Student discipline approach divides St. Paul school teachers, leaders

Principal Teresa Vibar weaves through a crowd of students as classes change at St. Paul's Ramsey Middle School. She reaches out a hand to defuse an argument, and guides a scowling student to class.

There's shouting and jostling. Tension builds but doesn't boil over. It's a different atmosphere than Vibar found when she started as Ramsey principal in 2014 when student violence sparked complaints from parents.

"It felt — I'll be honest, it felt chaotic," Vibar recalled.

Extra district staff and some changes like no backpacks in the hallway helped quiet things down at Ramsey. But elsewhere in the district, high-profile incidents drew attention to school discipline. In one case a student at Harding High School was discovered to have a gun. A few weeks later at Central High School, a student choked a teacher unconscious.

The St. Paul teachers union went so far as to take the first move toward a strike because of perceived inaction by the district on school climate. As part of the contract St. Paul Public School teachers are negotiating, the union is asking for more district action on student misbehavior.

Still, there was no spike in one of measure of school violence — the number of fourth-degree assaults on school officials. The city of St. Paul's 2015 total is well within the range of the past 10 years.

District officials do have a plan. Some schools started using a strategy called Positive Behavior Interventions and Supports several years ago.

The model takes a preventative approach and aims to help students work out their own problems. It went district-wide last year. The change aimed to fix racial disparities in suspension rates, but so far those disparities still exist. The district also sent extra administrators to some schools, ramped up mental health supports, and expanded an alternative school that takes in some chronically misbehaving students.

But some teachers say the policies aren't working.

The district is so reluctant to punish students it has also stopped caring about small infractions like swearing or offensive T-shirt slogans, said Como Park High School teacher Roy Magnuson. Low-level misbehavior often snowballs into something larger, he added.

"Students are acting pretty much the way you would expect if they don't think anything is going to happen no matter what they do," Magnuson said.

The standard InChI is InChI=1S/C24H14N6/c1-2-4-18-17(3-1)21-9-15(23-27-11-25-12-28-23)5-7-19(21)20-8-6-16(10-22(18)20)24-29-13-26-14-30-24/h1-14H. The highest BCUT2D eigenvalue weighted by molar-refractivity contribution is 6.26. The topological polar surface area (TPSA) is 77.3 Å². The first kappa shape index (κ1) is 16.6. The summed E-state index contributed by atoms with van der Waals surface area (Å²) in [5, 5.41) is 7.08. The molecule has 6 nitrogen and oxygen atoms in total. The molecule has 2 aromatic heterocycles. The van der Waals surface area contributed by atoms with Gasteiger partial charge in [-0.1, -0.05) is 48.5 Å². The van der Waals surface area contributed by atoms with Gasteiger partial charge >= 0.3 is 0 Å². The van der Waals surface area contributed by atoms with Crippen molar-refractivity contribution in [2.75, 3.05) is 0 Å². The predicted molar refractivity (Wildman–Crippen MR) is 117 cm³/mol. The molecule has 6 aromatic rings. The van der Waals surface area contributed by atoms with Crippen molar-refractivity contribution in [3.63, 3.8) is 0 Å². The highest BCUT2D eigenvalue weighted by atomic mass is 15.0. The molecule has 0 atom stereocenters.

The union, for its part, supports the less punitive approach to discipline. But it says schools need to staff up in order to improve conditions for teachers and students. One of its proposals calls for more counselors, social workers and other staff. So far that demand has been a sticking point as contract negotiations continue.

Johnson High School Principal Micheal Thompson says he could use extra staff — the school lost a behavior specialist this year, and there's been an uptick in fights. But Thompson says lots of external factors drive that spike too.

I think there's more and more trauma and crisis in some of the communities that the kids are coming from in our school," Thompson said.

Students' obsession with sharing video on social media can actually cause some fights, he added.

"They actually will set it up to film it — 'This is all arranged because we're going to film this. We already worked this out,'" he said.

The district says it's taking teachers' concerns into account. But officials insist the Positive Behavior Interventions model takes time. The district presented an updated discipline plan at last month's school board meeting.

The plan sticks to the Positive Behavior Interventions model but promises more student supervision and teacher training. It doesn't have much detail on how or when those additions will be implemented. That caused one board member to demand a timeline. A district official says that timeline will be presented at this month's board meeting.

Helping students solve their own problems means waiting to punish when arguments break out, said Kristy Pierce, a behavior specialist at Como Park High.

"You argue with family, you argue with friends and you don't get sent out in handcuffs," she said. "What we do is really try to teach kids to problem-solve and communicate effectively, which doesn't result necessarily in suspension."

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